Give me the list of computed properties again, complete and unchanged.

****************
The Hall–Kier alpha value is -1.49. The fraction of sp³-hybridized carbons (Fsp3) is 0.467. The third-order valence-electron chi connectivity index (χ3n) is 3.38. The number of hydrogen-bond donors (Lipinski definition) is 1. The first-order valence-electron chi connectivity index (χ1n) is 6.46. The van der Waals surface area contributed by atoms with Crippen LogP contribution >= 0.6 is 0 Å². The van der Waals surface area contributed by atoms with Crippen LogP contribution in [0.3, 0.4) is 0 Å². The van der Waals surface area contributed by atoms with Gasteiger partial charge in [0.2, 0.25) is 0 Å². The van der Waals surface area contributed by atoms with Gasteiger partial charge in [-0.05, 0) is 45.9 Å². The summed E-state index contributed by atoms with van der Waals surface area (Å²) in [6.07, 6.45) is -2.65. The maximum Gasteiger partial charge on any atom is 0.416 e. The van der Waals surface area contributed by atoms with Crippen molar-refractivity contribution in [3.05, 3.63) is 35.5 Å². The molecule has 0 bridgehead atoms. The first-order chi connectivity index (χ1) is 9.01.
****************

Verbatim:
The Hall–Kier alpha value is -1.49. The fraction of sp³-hybridized carbons (Fsp3) is 0.467. The third-order valence-electron chi connectivity index (χ3n) is 3.38. The number of hydrogen-bond donors (Lipinski definition) is 1. The first-order valence-electron chi connectivity index (χ1n) is 6.46. The van der Waals surface area contributed by atoms with Crippen LogP contribution >= 0.6 is 0 Å². The van der Waals surface area contributed by atoms with Crippen LogP contribution in [0.3, 0.4) is 0 Å². The van der Waals surface area contributed by atoms with Gasteiger partial charge in [0.2, 0.25) is 0 Å². The van der Waals surface area contributed by atoms with Gasteiger partial charge in [-0.05, 0) is 45.9 Å². The summed E-state index contributed by atoms with van der Waals surface area (Å²) in [6.07, 6.45) is -2.65. The maximum Gasteiger partial charge on any atom is 0.416 e. The van der Waals surface area contributed by atoms with Crippen molar-refractivity contribution in [3.05, 3.63) is 35.5 Å². The molecule has 0 bridgehead atoms. The first-order chi connectivity index (χ1) is 9.01.